A new study involving March of Dimes grantee Misty Good, MD, MS, and a team led by Timothy W. Hand, PhD, Michael J. Morowitz, MD, and colleagues, finds that antibodies found in breastmilk are necessary to prevent necrotizing enterocolitis (NEC), a serious and often deadly bacterial disease of the intestines in sick or preterm babies.
Dr. Good, a neonatologist physician-scientist and assistant professor of Pediatrics in the Division of Newborn Medicine at Washington University School of Medicine in St. Louis, is a former March of Dimes Basil O’Connor Research Scholar who worked on the study that appears today in Nature Medicine. Dr. Hand is with UPMC Children’s Hospital of Pittsburgh and Dr. Morowitz with University of Pittsburgh; Dr. Morowitz is also a former Basil O’Connor Research Scholar.
Immunoglobulin A (IgA) is an antibody that binds to bacteria in the gut and plays an important role in fighting off disease. According to today’s study, the more bacteria that are tied up with IgA, the less likely babies are to develop NEC. Since preterm babies usually get IgA only from mothers’ milk in their first weeks of life, the authors emphasize the importance of breastmilk for these babies.
“All of us are born with bacteria in our gut, including some that are harmless, but preterm babies are extremely vulnerable to developing infections caused by bacteria known as Enterobacteriaceae,” says Kelle H. Moley, MD, March of Dimes Chief Scientific Officer. “We’re still not sure exactly why this happens. This team has discovered that it’s not how much of this harmful bacteria is present in a baby’s gut that matters, but whether it’s bound to IgA. This offers us a new opportunity to provide treatment for fragile newborns and prevent them from developing NEC, which can destroy their intestines.”
The researchers looked at fecal samples from 30 preterm infants with NEC and 39 age-matched controls. Overall, breastmilk-fed babies had more IgA-bound gut bacteria than their formula-fed peers, and those who developed NEC were more likely to have been formula-fed. Tracking these babies’ gut microbiomes over time, the team found that for the healthy babies, Enterobacteriaceae was largely tied up by IgA, allowing diverse bacterial flora to flourish. But for the NEC infants in the days leading up to diagnosis, IgA-unbound Enterobacteriaceae was free to take over.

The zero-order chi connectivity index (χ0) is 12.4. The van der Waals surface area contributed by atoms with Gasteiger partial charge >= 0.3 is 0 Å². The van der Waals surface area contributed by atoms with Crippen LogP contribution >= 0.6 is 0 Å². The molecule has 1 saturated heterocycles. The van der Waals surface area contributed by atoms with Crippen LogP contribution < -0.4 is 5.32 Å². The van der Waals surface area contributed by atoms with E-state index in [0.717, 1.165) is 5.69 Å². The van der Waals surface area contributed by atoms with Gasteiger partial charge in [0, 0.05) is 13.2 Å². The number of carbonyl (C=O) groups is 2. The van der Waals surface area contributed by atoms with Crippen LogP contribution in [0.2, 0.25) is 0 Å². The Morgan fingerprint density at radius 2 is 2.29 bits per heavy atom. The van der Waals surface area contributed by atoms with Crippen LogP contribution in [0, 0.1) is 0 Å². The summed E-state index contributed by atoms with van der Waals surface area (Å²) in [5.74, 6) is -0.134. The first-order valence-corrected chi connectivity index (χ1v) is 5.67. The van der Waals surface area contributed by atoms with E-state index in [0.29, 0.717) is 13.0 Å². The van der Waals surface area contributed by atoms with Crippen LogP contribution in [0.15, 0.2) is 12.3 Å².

To demonstrate causation between IgA and NEC, the research team used a mouse model. “Mice, when they’re born, are equivalent in their intestinal development to a human baby born at 24 weeks,” says lead author Kathyayini Gopalakrishna, MD, a PhD student in the Pitt Graduate School of Public Health's Department of Human Genetics, “so they’re a perfect model to study NEC in preterm infants.”
The researchers bred mice that couldn’t produce IgA in their breastmilk. Pups reared on IgA-free milk were just as susceptible to NEC as their formula-fed littermates. So the authors concluded that breastfeeding in and of itself is not sufficient for NEC prevention. The milk must contain IgA to confer this specific benefit.
However, the solution for NEC may not be as simple as putting IgA into formula, the authors say. Because breastmilk has other benefits beyond IgA, donor milk is still the best option to fill the gap when breastfeeding or providing pumped maternal milk is not an option. The researchers suggest that the antibody content of donor milk could be tested and then the most protective milk could be targeted to the most at-risk infants.
“Maternal IgA protects against the development of necrotizing enterocolitis in preterm infants” appeared online today on Nature Medicine's website. Other authors on the study were Benjamin R. Macadangdang, Matthew B. Rogers, Justin T. Tometich, Brian A. Firek, Robyn Baker, Junyi Ji, Ansen H. P. Burr, and Congrong Ma. Funding for the work was provided by March of Dimes, the National Institutes of Health and the R.K. Mellon Foundation Institute for Pediatric Research.